Upon our release from arrival quarantine, a good friend and I decided to celebrate with a socially-distanced walk around campus. We had no real destination in mind but rather hoped to take in as much as we can of the campus that we had been separated from for 10 months. She reminded me of the chaos that defined the last few days on campus before we were ushered all over the country: all the events and memories, the pledges and promises. On the advice of a member of the Class of 2020, our friends had pledged to simply look up when we walked around campus instead of staring down at our phones or our feet. In that spirit, my friend and I spent the rest of our walk grimacing at gargoyles flying several stories up, trying to make out the faces and animals swooping over us like we were kids in a very beautiful playground.
This dictum — “look up” — has several implications, ranging from a simple change of habit that could inspire creativity and confidence, to a serious mentality for navigating times fraught with, and sometimes defined by, increasing physical, social, and political isolation.
This enforced isolation has meant that the crucial preventative measures, such as frequent testing, social distancing, mask-wearing, and virtual classes, have taken a toll on our mental health, especially without the respite that regular social interaction normally brings us in an already stressful Princeton experience.
To mitigate the physical isolation required of us, try to go outside as often as you can, despite the winter bite in the air. When you walk, keep your eyes up. It’s vital that you pull your mind away from the familiar path in front of you and let it rest instead on the buildings, the people, the spaces, and the life around you. From the perspectives of the squirrels, and hopefully other people, you will have assumed a more confident, more open physical posture. Your point of reference for where you are will not be the indistinct asphalt, but the very qualities that make our campus and community so intriguing.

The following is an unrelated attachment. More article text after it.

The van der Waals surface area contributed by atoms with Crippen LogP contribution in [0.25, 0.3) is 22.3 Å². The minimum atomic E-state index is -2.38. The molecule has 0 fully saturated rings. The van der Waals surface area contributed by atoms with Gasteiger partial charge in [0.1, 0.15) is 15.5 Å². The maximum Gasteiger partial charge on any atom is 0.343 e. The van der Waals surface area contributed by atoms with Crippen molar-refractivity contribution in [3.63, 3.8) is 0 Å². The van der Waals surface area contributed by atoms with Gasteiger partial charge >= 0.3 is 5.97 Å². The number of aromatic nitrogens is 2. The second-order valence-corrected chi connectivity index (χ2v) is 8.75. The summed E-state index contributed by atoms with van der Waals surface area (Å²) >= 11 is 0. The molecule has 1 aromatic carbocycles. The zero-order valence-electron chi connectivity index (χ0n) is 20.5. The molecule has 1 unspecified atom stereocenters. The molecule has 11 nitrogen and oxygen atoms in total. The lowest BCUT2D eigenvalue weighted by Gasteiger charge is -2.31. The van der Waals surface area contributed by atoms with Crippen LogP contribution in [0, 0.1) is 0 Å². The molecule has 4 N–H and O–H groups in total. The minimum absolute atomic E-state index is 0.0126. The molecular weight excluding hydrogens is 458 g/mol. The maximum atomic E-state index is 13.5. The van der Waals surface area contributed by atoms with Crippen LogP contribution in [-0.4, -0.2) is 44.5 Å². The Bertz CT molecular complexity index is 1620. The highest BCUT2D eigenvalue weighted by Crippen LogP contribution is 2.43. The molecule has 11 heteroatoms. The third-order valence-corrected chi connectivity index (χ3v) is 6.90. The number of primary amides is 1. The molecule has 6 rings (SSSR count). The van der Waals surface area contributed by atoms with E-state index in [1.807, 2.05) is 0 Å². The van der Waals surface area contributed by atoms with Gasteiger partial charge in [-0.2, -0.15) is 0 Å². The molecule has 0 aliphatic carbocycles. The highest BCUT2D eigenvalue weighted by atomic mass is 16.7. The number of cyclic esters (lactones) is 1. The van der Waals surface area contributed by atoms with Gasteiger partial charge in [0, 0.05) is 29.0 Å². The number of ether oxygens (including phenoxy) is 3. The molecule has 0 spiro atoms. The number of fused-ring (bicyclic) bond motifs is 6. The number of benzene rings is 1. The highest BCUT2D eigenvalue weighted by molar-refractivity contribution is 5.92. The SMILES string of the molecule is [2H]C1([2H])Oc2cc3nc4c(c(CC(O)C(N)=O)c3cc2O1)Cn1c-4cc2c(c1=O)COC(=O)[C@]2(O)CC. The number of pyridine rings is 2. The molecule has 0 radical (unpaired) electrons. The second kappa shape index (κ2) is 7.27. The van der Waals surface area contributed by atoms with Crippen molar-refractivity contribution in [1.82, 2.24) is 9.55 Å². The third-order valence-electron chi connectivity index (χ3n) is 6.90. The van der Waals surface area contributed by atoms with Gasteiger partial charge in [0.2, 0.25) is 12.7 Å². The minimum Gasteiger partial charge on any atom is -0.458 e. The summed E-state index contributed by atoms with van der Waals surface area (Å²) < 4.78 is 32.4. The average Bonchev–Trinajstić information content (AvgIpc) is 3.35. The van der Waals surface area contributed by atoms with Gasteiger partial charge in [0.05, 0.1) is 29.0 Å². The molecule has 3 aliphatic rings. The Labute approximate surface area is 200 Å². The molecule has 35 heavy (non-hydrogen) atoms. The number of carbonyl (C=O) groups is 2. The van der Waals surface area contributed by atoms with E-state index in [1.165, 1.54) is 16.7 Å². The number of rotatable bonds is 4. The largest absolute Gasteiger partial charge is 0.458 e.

If your only sight, memory, or perception of a certain building is your own entrance into it, then of course you will never recognize just how imposing, intimidating, and — sometimes — entirely impossible it is for others to enter. If you only watch your own feet as you wind through life, then of course you will never see the whole path, as it stretches and connects, severs and circumscribes structures of all kinds — old and new, natural and manmade, imposing and inviting. Of course you will never know just how easy or difficult your own path may be. You will not recognize the passion or plight with which your peers and friends walk at the same time, not what they might be walking toward or with whom they are keeping pace.
It is these considerations which indicate that although there may be some deviation in where we are all headed, looking up can also help us reckon with these times, fraught as they are with social and political division. While we trek the familiar path up the hill toward Nassau, we might remember the Democratic House Managers as they marched with impeachment articles against former U.S. President Donald Trump for the second time. Others might seek to find footing while rebuilding a fractured Republican party. When we stroll through Prospect Garden or to our favorite dining hall, we might carry the burden of knowing, or being, one of the millions of Americans who have slipped into poverty because of COVID-19.
Whatever your path as you walk through campus, through the world, through life itself, remember to look up when you walk. Take in as much as you can. For once, you may not be so focused on your pre-ordained path, and, instead, you might deviate toward something that has piqued your interest. Appreciate that there is more to see of the structures and spaces around you than just the few feet in front of your own. Understand your real position among all this wonder before it is pulled away from your grasp, and try to glimpse the full horizon in front of you. See what surrounds you — good, bad, and far too complex to be either — and take your next steps more confidently, more compassionately, and more aware than ever.
Look up, and keep going.
Dillion Gallagher is a sophomore planning to major in the Princeton School of Public and International Affairs. He can be reached at firstname.lastname@example.org